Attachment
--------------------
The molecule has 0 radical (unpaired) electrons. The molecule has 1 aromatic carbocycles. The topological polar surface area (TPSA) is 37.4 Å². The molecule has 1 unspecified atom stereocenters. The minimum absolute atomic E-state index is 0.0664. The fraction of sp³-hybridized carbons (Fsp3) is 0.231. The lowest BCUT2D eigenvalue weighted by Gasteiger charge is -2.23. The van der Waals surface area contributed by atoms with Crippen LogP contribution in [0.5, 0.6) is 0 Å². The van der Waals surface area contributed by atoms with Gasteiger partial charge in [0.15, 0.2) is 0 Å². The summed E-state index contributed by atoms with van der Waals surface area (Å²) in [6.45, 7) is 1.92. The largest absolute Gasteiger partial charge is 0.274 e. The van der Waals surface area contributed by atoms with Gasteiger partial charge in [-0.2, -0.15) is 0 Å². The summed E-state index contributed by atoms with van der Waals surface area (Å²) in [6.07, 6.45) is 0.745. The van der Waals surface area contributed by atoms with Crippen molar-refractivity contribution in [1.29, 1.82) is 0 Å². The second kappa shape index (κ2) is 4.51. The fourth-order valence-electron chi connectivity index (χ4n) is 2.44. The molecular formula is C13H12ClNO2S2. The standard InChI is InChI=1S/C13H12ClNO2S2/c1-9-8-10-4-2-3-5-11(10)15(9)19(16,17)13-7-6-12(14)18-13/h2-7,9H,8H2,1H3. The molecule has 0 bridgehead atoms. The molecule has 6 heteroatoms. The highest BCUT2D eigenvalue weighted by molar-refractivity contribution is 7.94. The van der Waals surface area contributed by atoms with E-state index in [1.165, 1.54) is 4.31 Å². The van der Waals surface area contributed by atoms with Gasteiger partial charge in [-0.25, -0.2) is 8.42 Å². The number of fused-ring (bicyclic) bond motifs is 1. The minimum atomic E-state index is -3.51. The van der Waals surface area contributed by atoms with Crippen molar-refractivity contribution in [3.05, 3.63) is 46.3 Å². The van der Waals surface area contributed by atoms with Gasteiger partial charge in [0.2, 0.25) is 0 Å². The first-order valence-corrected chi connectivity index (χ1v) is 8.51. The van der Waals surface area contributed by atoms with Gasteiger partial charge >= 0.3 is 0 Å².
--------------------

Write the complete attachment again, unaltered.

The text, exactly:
The molecule has 0 radical (unpaired) electrons. The molecule has 1 aromatic carbocycles. The topological polar surface area (TPSA) is 37.4 Å². The molecule has 1 unspecified atom stereocenters. The minimum absolute atomic E-state index is 0.0664. The fraction of sp³-hybridized carbons (Fsp3) is 0.231. The lowest BCUT2D eigenvalue weighted by Gasteiger charge is -2.23. The van der Waals surface area contributed by atoms with Crippen LogP contribution in [0.5, 0.6) is 0 Å². The van der Waals surface area contributed by atoms with Gasteiger partial charge in [0.15, 0.2) is 0 Å². The summed E-state index contributed by atoms with van der Waals surface area (Å²) in [6.45, 7) is 1.92. The largest absolute Gasteiger partial charge is 0.274 e. The van der Waals surface area contributed by atoms with Gasteiger partial charge in [-0.2, -0.15) is 0 Å². The summed E-state index contributed by atoms with van der Waals surface area (Å²) in [6.07, 6.45) is 0.745. The van der Waals surface area contributed by atoms with Crippen molar-refractivity contribution in [1.29, 1.82) is 0 Å². The second kappa shape index (κ2) is 4.51. The fourth-order valence-electron chi connectivity index (χ4n) is 2.44. The molecular formula is C13H12ClNO2S2. The standard InChI is InChI=1S/C13H12ClNO2S2/c1-9-8-10-4-2-3-5-11(10)15(9)19(16,17)13-7-6-12(14)18-13/h2-7,9H,8H2,1H3. The molecule has 0 bridgehead atoms. The molecule has 6 heteroatoms. The highest BCUT2D eigenvalue weighted by molar-refractivity contribution is 7.94. The van der Waals surface area contributed by atoms with E-state index in [1.165, 1.54) is 4.31 Å². The van der Waals surface area contributed by atoms with Gasteiger partial charge in [-0.25, -0.2) is 8.42 Å². The number of fused-ring (bicyclic) bond motifs is 1. The minimum atomic E-state index is -3.51. The van der Waals surface area contributed by atoms with Crippen molar-refractivity contribution in [3.05, 3.63) is 46.3 Å². The van der Waals surface area contributed by atoms with Gasteiger partial charge in [0.2, 0.25) is 0 Å². The first-order valence-corrected chi connectivity index (χ1v) is 8.51. The van der Waals surface area contributed by atoms with Gasteiger partial charge >= 0.3 is 0 Å².